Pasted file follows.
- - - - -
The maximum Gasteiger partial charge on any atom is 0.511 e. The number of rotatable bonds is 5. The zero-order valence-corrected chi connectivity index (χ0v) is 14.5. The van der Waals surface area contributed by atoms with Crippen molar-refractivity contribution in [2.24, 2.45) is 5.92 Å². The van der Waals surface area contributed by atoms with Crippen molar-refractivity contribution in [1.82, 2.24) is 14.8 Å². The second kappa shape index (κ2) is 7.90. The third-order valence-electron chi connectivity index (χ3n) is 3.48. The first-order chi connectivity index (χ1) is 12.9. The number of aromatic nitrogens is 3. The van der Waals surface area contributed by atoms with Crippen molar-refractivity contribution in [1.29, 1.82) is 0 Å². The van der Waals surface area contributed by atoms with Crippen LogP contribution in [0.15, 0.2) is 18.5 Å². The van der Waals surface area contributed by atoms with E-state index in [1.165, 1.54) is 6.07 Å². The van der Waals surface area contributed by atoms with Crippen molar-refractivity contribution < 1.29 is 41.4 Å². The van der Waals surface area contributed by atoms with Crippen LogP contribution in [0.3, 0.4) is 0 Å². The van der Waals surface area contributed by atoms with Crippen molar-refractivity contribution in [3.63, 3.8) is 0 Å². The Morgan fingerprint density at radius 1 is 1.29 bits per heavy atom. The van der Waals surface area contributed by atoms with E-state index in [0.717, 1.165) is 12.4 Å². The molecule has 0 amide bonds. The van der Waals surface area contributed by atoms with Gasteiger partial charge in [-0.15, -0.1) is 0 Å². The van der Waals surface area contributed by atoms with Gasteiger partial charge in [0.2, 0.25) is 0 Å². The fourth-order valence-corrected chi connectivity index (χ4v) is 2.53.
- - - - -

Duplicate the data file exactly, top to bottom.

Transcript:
The maximum Gasteiger partial charge on any atom is 0.511 e. The number of rotatable bonds is 5. The zero-order valence-corrected chi connectivity index (χ0v) is 14.5. The van der Waals surface area contributed by atoms with Crippen molar-refractivity contribution in [2.24, 2.45) is 5.92 Å². The van der Waals surface area contributed by atoms with Crippen molar-refractivity contribution in [1.82, 2.24) is 14.8 Å². The second kappa shape index (κ2) is 7.90. The third-order valence-electron chi connectivity index (χ3n) is 3.48. The first-order chi connectivity index (χ1) is 12.9. The number of aromatic nitrogens is 3. The van der Waals surface area contributed by atoms with Crippen molar-refractivity contribution in [1.29, 1.82) is 0 Å². The van der Waals surface area contributed by atoms with Crippen LogP contribution in [0.15, 0.2) is 18.5 Å². The van der Waals surface area contributed by atoms with E-state index in [1.165, 1.54) is 6.07 Å². The van der Waals surface area contributed by atoms with Crippen molar-refractivity contribution < 1.29 is 41.4 Å². The van der Waals surface area contributed by atoms with Crippen LogP contribution in [0.3, 0.4) is 0 Å². The van der Waals surface area contributed by atoms with Crippen molar-refractivity contribution in [3.63, 3.8) is 0 Å². The Morgan fingerprint density at radius 1 is 1.29 bits per heavy atom. The van der Waals surface area contributed by atoms with E-state index in [0.717, 1.165) is 12.4 Å². The molecule has 0 amide bonds. The van der Waals surface area contributed by atoms with Gasteiger partial charge in [-0.15, -0.1) is 0 Å². The van der Waals surface area contributed by atoms with Gasteiger partial charge in [0.2, 0.25) is 0 Å². The fourth-order valence-corrected chi connectivity index (χ4v) is 2.53.